The court rejected the contention by the McKennas that section 62 of the Civil Liability Act 1961 entitled them to procure payment to themselves of any insurance monies that might be paid by Allianz to Kapada. Pursuant to section 62, where a legal person (that is, Kapada) who has effected a policy of insurance is wound up, monies payable to the insured under the policy shall be applicable only to discharging in full all valid claims against the insured in respect of which those monies are payable, and shall not go towards disappointed creditors of the liquidated entity.
The court held that Mr and Mrs McKenna did not come within, and could not avail of, section 62 of the Civil Liability Act 1961, as they had not secured judgment against Kapada in respect of such liabilities as allegedly arose between them and Kapada. It is also worth noting that, on 4 April 2011, Mrs Stewart was granted judgment in default of defence against Kapada. However, because of the assignment of 23 March 2011, no monies were payable, at the time of judgment, to Kapada by Allianz; instead those monies were required to be remitted to Mr and Mrs McKenna.
Abandonment of claim
The second preliminary issue was whether Mr and Mrs McKenna had a legal entitlement to seek and/or obtain an indemnity pursuant to the policy and whether that claim had been abandoned pursuant to clause 11 of the policy by not having been referred to arbitration within 12 calendar months from the date of disclaimer of the liability (that is, 26 March 2010). Further, the court considered whether Mr and Mrs McKenna were entitled to an extension of time under section 45 of the Arbitration Act 1954.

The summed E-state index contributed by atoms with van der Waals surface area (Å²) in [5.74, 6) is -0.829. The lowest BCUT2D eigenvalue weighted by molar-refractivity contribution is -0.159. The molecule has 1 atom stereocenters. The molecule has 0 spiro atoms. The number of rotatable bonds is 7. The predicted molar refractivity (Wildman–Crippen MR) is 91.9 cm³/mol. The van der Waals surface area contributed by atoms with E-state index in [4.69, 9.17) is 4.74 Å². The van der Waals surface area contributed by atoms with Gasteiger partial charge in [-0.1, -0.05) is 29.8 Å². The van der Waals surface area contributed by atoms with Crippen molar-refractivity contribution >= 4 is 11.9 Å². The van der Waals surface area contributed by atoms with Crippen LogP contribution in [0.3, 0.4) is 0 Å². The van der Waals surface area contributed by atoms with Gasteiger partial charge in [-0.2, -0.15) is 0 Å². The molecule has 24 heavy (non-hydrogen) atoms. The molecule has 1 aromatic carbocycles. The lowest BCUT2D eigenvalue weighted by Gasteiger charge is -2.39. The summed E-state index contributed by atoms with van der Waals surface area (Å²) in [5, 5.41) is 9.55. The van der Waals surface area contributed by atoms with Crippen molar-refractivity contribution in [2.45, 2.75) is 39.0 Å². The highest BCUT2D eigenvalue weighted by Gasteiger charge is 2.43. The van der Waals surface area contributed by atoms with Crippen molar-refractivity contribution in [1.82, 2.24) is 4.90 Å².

The court held that the solicitors for the defendants had, on 13 October 2010, validly put Allianz on notice that the liquidator of Kapada intended to refer the issue of the indemnity to arbitration. The court further held that the benefit of the insurance policy, including the arbitration clause, was validly assigned to Mr and Mrs McKenna on 23 March 2011. As assignees of a chose in action, Mr and Mrs McKenna were entitled to commence an arbitration in their own name. The court was not aware of any Irish authority that precludes an assignee from joining in a pending arbitration and was aware of at least one English case where this was expressly allowed, namely The Jordan Nicolov  2 Lloyds' Rep. 11.
However, the court noted that an assignee does not automatically become party to a pending arbitration on an assignment taking effect in equity. The tripartite contractual nature of arbitration further requires that notice be given to the other party to the dispute and also to the arbitrator. In this case, an arbitrator had not yet been appointed.